Bragg’s army besieged the city, threatening to starve the Union forces into surrender. The Confederates established themselves on Missionary Ridge and Lookout Mountain, both of which had excellent views of the city, the Tennessee River flowing through the city, and the Union’s supply lines. Bragg also had little inclination to take offensive action against the Federal army because he was occupied in leadership quarrels within his army. On September 29, Bragg relieved from command two of his subordinates who had disappointed him in the Chickamauga Campaign: Maj. Gen. Thomas C. Hindman (who had failed to destroy part of the Union army at McLemore’s Cove) and Lt. Gen. Leonidas Polk (who had delayed attacking on September 20 at Chickamauga). On October 4, twelve of his most senior generals sent a petition to Confederate President Jefferson Davis, demanding that Bragg be relieved of command. Davis personally visited Chattanooga to hear the complaints. After he decided to retain Bragg in command, Bragg retaliated against some of those generals by relieving Lt. Gen. D.H. Hill and Maj. Gen. Simon B. Buckner.
In Chattanooga, Rosecrans was stunned by the defeat of his army and became psychologically unable to take decisive action to lift the siege. President Abraham Lincoln remarked that Rosecrans seemed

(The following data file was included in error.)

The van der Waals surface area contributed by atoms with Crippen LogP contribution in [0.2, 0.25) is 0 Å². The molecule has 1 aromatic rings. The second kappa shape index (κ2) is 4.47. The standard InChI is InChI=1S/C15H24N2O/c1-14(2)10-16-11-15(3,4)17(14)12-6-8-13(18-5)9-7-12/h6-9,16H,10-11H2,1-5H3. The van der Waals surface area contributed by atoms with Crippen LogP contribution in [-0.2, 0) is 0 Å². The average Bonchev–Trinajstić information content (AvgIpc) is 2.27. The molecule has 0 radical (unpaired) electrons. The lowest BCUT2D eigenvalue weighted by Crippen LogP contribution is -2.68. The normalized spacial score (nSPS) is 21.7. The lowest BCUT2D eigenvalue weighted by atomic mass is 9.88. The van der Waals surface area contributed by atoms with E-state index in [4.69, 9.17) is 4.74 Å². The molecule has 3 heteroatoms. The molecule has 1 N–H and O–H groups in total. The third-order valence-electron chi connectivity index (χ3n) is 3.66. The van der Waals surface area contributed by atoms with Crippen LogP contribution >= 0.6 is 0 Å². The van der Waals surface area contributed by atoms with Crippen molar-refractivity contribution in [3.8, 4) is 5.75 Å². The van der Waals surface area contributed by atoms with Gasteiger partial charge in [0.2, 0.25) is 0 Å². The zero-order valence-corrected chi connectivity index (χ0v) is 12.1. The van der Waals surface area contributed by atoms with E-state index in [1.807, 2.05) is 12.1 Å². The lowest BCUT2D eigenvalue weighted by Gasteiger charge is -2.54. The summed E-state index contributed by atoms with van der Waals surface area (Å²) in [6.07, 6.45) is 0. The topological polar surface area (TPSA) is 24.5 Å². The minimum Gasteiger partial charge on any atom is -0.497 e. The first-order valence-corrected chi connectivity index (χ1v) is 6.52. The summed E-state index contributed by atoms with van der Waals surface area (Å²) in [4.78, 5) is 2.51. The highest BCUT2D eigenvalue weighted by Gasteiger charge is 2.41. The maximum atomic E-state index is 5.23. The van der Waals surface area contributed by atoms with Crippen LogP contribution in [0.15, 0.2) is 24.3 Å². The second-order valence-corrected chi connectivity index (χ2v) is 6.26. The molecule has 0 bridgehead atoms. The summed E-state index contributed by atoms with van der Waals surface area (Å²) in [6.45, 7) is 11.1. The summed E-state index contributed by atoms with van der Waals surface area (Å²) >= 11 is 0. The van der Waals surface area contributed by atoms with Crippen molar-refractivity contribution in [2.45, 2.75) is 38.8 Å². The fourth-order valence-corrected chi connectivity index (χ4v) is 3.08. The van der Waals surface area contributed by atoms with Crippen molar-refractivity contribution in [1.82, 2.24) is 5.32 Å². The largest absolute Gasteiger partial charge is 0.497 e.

“confused and stunned like a duck hit on the head.”
Union soldiers began to feel the effect of extremely short rations and many of their horses and mules died. The only supply line that was not controlled by the Confederates was a roundabout, tortuous course nearly 60 miles long over Walden’s Ridge from Bridgeport, Alabama. Heavy rains began to fall in late September, washing away long stretches of the mountain roads. On October 1, Maj. Gen. Joseph Wheeler’s Confederate cavalry intercepted and severely damaged a train of 800 wagons—burning hundreds of the wagons, and shooting or sabering hundreds of mules—at the start of his October 1863 Raid through Tennessee to sever Rosecrans’ supply line. Toward the end of October, Federal soldiers’ rations were “four cakes of hard bread and a quarter pound of pork” every three days.